Italian general election, 1992

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Italian general election, 1992
Italy
← 1987 5 April 1992 1994 →

All 630 seats in the Italian Chamber of Deputies
and 315 (of the 325) seats in the Italian Senate
Turnout 87.3%
  First party Second party Third party
  Forlani.jpg Achille Occhetto.jpg Bettino Craxi 2.jpg
Leader Arnaldo Forlani Achille Occhetto Bettino Craxi
Party Christian Democracy Democratic Party of the Left Socialist Party
Leader since 1989 1988 1976
Leader's seat XVIII - Marche XX - Latium III - Milan
Last election 234 & 125 seats, 34.3% 149 & 75,[1] inside PCI 94 & 43 seats, 14.3%
Seats won 206 (H)
107 (S)
107 (H)
66 (S)
92 (H)
49 (S)
Seat change Decrease46 Decrease51 Increase4
Popular vote 11,637,569 6,317,962 5,343,808
Percentage 29.7% 16.1% 13.6%
Swing Decrease4.6% Decrease6.6%[2] Decrease0.7%

Italian Election 1992 Province.png
Legislative election results map. Light Blue denotes provinces with a Christian Democratic plurality, Red denotes those with a Democratic Socialist plurality, Green denotes those with a Lega Nord plurality, Gray and Brown denotes those with a Regionalist plurality.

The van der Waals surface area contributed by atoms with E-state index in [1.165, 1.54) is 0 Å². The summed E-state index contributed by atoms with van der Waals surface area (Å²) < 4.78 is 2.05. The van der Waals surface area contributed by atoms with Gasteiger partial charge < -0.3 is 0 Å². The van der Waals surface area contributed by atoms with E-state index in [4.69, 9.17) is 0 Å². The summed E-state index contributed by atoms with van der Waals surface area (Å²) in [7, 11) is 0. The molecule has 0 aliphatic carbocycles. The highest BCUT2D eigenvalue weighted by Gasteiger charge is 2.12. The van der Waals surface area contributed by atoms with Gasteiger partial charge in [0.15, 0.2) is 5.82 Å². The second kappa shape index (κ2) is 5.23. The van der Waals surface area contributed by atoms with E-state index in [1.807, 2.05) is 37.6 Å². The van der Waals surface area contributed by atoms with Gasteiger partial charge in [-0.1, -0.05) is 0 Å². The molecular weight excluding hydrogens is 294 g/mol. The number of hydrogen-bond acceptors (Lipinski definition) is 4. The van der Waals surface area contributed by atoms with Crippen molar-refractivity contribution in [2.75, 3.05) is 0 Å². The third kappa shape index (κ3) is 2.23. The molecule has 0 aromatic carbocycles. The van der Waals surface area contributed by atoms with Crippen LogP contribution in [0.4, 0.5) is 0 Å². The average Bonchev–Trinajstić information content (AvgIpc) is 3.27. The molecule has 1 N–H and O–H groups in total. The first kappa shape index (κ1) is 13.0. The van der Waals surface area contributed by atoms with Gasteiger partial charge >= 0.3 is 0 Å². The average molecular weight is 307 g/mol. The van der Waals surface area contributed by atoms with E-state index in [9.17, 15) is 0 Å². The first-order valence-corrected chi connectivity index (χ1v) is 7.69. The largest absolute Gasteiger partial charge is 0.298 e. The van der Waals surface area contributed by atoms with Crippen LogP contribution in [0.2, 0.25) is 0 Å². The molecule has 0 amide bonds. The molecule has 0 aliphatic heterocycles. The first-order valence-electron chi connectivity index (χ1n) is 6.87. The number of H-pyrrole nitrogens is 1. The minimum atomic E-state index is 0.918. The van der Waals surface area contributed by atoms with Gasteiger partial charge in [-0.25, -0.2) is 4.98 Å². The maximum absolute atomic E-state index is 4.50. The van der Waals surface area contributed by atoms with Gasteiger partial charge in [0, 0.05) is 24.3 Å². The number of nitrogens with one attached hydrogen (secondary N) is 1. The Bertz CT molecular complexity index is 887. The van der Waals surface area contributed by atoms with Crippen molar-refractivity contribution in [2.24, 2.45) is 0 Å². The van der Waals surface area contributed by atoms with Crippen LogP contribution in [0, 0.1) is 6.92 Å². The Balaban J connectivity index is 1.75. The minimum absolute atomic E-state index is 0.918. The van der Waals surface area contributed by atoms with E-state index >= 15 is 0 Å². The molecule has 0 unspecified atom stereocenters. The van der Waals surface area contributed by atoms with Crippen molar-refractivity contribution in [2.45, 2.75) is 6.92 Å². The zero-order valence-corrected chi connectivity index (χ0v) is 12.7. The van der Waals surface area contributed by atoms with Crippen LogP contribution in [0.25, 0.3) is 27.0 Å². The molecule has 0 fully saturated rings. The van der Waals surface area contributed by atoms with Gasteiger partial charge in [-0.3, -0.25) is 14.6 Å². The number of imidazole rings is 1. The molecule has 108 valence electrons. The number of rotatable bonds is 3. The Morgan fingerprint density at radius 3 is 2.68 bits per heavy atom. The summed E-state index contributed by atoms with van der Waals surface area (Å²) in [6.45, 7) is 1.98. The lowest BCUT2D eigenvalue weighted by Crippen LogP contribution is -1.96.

Prime Minister before election

Giulio Andreotti
Christian Democracy

Elected Prime Minister

Giuliano Amato
Socialist Party

General elections were held in Italy on April 5, 1992 for the 11th Parliament of the Republic.[3] They were the first without the traditionally second most important political force in Italian politics, the Italian Communist Party (PCI), which had been disbanded in 1991. It was replaced by a more social-democratic oriented force, the Democratic Party of the Left (PDS), and by a minority entity formed by members who did not want to renounce the communist tradition, the Communist Refoundation Party (PRC). However, put together they gained around 4% less than what the already declining PCI had obtained in the 1987 Italian general election, despite PRC had absorbed the disbanded Proletarian Democracy (DP).

The other major feature was the sudden rise of the federalist Lega Nord, which increased its vote from 0.5% of the preceding elections to more than 8%, increasing from a single member both in the Chamber and the Senate to 55 and 25, respectively. The onda lunga ("long wave") of Bettino Craxi's now centrist-oriented Italian Socialist Party, which in the past elections had been forecast next to overcome PCI, seemed to stop. Christian Democracy and the other traditional government parties, with the exception of the Republicans and the Liberals, also experienced a slight decrease in their vote.